“I’m very sorry, Mr. Clark, but you’re dying.”
Brett swallowed. “Dying?”
The doctor adjusted his glasses. “It’s a neurological disorder. Degenerative. The longest you might live is up to ten years, but I wouldn’t get optimistic. Most people don’t even make it to three.”
Brett looked at his hands in his lap. He was clammy all over. He’d felt it in his head, in his brain, only slightly. There hadn’t been any real symptoms, just a feeling of uneasiness. He’d also been feeling dreadfully lonely, which the doctor had assured him was a classic symptom. “Is there no cure? No operation? Nothing?”
“There… is a cure,” the doctor said, as hesitant as can be. “But it is extremely difficult to, er, administer.”
“But of course I’ll do it!” Brett said. “Why shouldn’t I? Tell me what the cure is. Is it a matter of cost? I’ll pay everything I’ve got!”
The doctor was shaking his head the moment Brett had started talking. “The cure isn’t something that I can give you. It’s not medical, precisely.”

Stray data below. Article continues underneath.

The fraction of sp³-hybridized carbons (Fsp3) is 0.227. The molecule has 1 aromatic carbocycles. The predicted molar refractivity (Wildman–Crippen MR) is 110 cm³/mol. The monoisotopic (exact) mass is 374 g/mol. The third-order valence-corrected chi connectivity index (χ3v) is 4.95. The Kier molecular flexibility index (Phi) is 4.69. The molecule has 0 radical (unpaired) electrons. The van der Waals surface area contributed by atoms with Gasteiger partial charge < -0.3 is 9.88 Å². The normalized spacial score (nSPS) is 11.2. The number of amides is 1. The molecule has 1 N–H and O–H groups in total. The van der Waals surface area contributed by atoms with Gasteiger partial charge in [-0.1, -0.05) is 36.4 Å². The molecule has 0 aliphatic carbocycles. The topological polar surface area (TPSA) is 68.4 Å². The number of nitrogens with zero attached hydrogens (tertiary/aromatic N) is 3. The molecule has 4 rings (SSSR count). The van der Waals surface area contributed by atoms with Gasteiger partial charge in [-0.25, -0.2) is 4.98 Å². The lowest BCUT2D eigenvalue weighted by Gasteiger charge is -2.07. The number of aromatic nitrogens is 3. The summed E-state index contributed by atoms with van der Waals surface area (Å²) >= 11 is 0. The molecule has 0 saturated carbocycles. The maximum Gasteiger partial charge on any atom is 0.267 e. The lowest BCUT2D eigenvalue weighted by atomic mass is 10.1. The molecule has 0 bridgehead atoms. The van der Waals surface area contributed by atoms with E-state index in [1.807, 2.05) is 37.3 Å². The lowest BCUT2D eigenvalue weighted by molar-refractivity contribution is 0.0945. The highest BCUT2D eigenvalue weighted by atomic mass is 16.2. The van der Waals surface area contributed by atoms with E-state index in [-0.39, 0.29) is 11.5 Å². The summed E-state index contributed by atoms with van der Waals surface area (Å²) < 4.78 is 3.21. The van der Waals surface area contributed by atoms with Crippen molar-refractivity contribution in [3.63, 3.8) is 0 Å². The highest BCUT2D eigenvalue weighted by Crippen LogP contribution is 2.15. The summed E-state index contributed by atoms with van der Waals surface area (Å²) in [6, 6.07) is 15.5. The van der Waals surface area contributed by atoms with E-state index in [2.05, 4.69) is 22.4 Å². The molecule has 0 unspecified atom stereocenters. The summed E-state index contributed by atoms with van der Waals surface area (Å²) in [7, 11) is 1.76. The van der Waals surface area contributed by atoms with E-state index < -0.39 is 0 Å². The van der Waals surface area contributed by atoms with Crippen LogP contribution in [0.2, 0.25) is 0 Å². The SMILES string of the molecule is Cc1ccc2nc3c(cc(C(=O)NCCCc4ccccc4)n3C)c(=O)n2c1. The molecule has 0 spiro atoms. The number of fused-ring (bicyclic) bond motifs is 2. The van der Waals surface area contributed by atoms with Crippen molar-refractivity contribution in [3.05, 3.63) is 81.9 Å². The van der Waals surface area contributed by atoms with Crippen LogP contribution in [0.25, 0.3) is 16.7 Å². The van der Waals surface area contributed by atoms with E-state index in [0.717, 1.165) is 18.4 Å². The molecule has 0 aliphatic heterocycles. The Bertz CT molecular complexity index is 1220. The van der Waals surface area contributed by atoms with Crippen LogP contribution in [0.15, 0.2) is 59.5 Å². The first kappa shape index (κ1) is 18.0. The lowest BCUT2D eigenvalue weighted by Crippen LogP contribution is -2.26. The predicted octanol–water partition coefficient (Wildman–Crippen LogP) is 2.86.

Brett wasn’t following. “Not medical,” he repeated numbly.
“Not medical.” The doctor took a breath, and then finally dropped his clipboard on the desk in front of him with defeat. “The only cure is true love.”
Brett assumed that he’d misheard. “True love?” It was silly to say it aloud. Obviously he’d misheard. Brett didn’t know much about neuroscience, but it was clearly ridiculous.
“That’s right,” the doctor said. “The only way to treat this disorder is to find true love. Of the reported cases, only five percent, maybe less, have been able to treat themselves. Despite appearances in the modern world, true love is extremely rare.”